As the vines near budbreak, we stole a moment to catch up with Patrick Burke (#ExPat), our French Portfolio Manager, who’s been living with his ear and palate close to the terroir for the past eight months. “I’ve spent a lot of time with our existing producers and it’s deepened the existing friendships,” he said. “When you see them once or twice a year, it’s business. But being able to see them more often, in a casual setting, it’s allowed me quality time that’s not the standard of a winery visit. It’s strengthened relationships.” Such immediate access has also given Patrick a more intimate understanding of each producer’s winemaking style, he said. “You see how they relate to other people in their villages, you get more insider information.” On the road seven to ten days a month, Patrick recently introduced Chateau de Lavernette, a historic property that straddles Beaujolais and Maconnais, and just joined our ranks. “His family has owned the property since they bought it from the Tournus monks, in 1596,” he said. “They have vineyards all around the chateau and Xavier [de Boissieu] is the latest to take over the estate.” Read more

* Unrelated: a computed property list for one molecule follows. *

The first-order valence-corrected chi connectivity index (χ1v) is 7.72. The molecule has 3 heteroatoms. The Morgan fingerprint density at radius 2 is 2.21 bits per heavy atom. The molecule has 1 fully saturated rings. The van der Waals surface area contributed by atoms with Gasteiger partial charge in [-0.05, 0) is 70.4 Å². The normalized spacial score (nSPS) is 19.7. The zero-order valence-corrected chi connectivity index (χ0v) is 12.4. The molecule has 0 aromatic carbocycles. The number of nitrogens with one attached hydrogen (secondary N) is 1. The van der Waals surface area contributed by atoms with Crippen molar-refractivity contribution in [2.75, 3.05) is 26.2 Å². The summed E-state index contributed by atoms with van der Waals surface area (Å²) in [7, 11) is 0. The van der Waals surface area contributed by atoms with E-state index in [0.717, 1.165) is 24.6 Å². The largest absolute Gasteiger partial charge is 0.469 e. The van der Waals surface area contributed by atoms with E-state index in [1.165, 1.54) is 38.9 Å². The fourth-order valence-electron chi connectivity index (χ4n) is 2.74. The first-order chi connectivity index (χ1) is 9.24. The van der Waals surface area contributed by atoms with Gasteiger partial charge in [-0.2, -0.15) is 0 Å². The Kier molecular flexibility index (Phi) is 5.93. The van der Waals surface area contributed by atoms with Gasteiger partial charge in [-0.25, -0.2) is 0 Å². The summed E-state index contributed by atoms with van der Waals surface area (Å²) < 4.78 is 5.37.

Big thanks to all who came out to taste. This week’s Rosé Tasting was our best yet, with over 150 in attendance! After a long winter’s crawl, we couldn’t have asked for more – sunny blue skies, an extra hour of daylight, and 40 rosé wines from some of our top producers, from all over the globe. Finally…it’s safe to say, spring is near.
Geoffrey Loisel at Billecart-Salmon, 2010
It took Geoffrey Loisel, of Billecart-Salmon Champagne, ten years to find his way home. After working for a small wine-importer that was based in Atlanta, Georgia for a year, Geoffrey committed his life as a Frenchman to selling wine in America. After working for a few years with Mary Brizard, a cordial company that’s based in France, Geoffrey moved onto work with Boisset Wines for a year before he entered the world of Champagne through Pommery. When the recession hit in 2008, he realized the lack of potential for growth, and accepted a position with a distributor that’s very much like The Procter & Gamble of wine .“I stayed for one and a half years and realized it wasn’t my thing,” said Geoffrey. “I realized I had to sell good wine to be happy.” And then he found Billecart-Salmon. Read more